I got an email yesterday from an FTF guest poster, wondering where her post ended up on the schedule. Knowing that I had it on my paper schedule around the middle, I found it curious that she couldn't find it - and the realized that I couldn't find it. I knew Ashley and Bonnie had a little trouble with Blogger eating up posts this time around, and though I'd had a few issues early on, I thought I'd caught them all.
Uh, no. Not only did it eat Megan's very lovely post, but 3 others as well (at least, I've found 3 and hope that is all). Which I now have to completely rewrite. So except some random fairy tale goodies to pop up sporadically, and until then, enjoy this still very lovely post from Megan @ The Dark Forest!!
And if you had an FTF guest post that you sent me but don't see on my or Ashley's blogs, please email me so I can track it down!
Fairy tales are in! For us fairy tale nerds, its so exciting to see them explode all over the popular culture scene. However, film producers seem to be just skimming the surface of fairy tales. In the twenty or so fairy tale films and tv shows coming out, we have started to see a pattern: three Snow Whites, two Sleeping Beauties (not counting the one that came out last year), two moreCinderellas and three Beauty and the Beasts (Full article). This is in addition to the hundreds of movie adaptations of these four stories already out there.
While I am thrilled that these beloved stories are still at the forefront of the zeitgeist, I wish that movie producers would dig just a little deeper to find their material. Rather than forcing a sword into the hands of the more passive princesses (don't get me wrong, I love a good chick with a sword, but as Kelly Faircloth from Io9 eloquently said "if Sucker Punch taught us anything, it's that handing the protagonist a sword does not empowerment make ."), why not celebrate the more go-get-em fairy tale heroines out there! Or at least infuse the film pool with lesser known tales. For example:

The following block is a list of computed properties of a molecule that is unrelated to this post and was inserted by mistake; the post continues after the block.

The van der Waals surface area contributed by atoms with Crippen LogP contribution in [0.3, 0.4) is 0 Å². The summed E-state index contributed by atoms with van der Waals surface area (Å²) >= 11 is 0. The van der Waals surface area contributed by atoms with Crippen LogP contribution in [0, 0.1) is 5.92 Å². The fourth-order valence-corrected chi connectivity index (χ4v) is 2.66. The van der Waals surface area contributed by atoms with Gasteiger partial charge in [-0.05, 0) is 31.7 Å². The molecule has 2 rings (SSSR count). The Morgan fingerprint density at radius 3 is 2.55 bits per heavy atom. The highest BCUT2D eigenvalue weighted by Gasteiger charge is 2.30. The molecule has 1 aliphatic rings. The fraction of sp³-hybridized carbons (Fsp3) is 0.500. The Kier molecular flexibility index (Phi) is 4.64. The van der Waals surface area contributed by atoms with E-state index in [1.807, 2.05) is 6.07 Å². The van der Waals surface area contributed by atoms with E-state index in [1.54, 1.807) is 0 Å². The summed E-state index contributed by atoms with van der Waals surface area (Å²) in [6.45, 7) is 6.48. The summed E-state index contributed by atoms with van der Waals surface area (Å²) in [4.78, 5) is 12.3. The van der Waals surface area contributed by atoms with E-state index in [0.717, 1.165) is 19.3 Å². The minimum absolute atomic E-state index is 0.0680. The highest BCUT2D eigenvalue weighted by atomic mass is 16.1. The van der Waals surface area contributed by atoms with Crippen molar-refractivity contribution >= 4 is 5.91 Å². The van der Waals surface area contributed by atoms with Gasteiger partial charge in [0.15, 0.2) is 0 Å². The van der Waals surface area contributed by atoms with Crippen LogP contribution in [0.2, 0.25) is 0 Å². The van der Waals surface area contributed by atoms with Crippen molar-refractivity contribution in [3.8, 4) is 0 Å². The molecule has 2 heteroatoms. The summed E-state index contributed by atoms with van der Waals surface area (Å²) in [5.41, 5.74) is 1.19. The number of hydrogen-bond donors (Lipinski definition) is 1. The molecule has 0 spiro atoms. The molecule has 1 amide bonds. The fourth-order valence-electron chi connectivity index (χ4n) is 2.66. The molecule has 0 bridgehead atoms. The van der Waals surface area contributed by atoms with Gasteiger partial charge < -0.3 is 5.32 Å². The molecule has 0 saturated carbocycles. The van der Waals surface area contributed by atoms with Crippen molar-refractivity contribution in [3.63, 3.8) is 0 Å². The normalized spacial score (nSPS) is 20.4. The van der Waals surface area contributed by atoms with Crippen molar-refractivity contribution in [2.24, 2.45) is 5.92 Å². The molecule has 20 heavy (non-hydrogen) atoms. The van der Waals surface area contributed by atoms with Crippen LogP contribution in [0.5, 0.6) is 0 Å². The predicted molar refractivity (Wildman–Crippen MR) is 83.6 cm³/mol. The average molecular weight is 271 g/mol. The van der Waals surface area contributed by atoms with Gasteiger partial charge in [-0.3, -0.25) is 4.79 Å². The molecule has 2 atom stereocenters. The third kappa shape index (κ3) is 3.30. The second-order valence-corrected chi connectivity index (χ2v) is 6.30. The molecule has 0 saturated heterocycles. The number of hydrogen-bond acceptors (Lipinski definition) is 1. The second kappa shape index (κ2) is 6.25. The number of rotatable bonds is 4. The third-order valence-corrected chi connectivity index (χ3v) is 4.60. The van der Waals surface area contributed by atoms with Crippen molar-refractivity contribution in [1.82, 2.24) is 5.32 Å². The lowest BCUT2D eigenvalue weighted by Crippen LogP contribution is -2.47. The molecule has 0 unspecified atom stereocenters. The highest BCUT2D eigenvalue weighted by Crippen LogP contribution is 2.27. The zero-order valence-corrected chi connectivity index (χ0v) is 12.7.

(from ~Debs1558 on DeviantArt)
This story is much like Beauty and the Beast, but with a much longer journey for our heroine. The girl lives with her poor family until one night when a white bear knocks on the door and demands the girl in exchange for making the family rich and prosperous. To save her family she goes. She travels a long way on the bear's back until she comes to his mountain castle. There, during the day, she has everything she ever wanted, but only the bear for company. But at night, a visitor comes to her room, and sleeps in her bed. She is never allowed to look at him. One night, when she visits her family, her mother freaks out, saying that whoever might be sleeping with the girl might be a monster. The girl is over come by curiosity, and the next night, she looks. She sees the most beautiful man asleep there. She accidentally splashes candle wax on him and he wakes up. He cries in horror, for he is a prince, turned into a white bear by day by a curse. If she had held out a little longer, he would have been free, but now he must go and be groom to the troll queen. When the girl wakes up the next morning, she is alone on a hillside, the castle and the bear gone. She decides to undertake a long, harsh journey, and go through many trials to make up for her mistake, and save her prince.
(from Once Upon a Blog)
A king's wife is dying, and he vows he will never love another woman, unless she is as beautiful as his wife. Turns out, that woman is his daughter. In order to keep her father at bay, she says she will marry him if he gives her a dress the color of the sky. When he unbelievably does, she tries again with a dress the color of the moon, and then a dress as bright as the sun. When he suceeds in all of these, she asks for a dress made out of the skin of his favorite donkey (who poos gold). When he sacrifices his donkey, she can think of nothing else to put him off, so she runs away disguised in the donkey skin. She goes and finds work in a royal farm, where everyone shuns her for her ugliness. The prince, however, sees her in a rare moment when she dresses up in her beautiful gown, and is determined to have her. She is shunned for her ugliness, and works the lowest jobs at a farm until a prince sees her for who she truly is.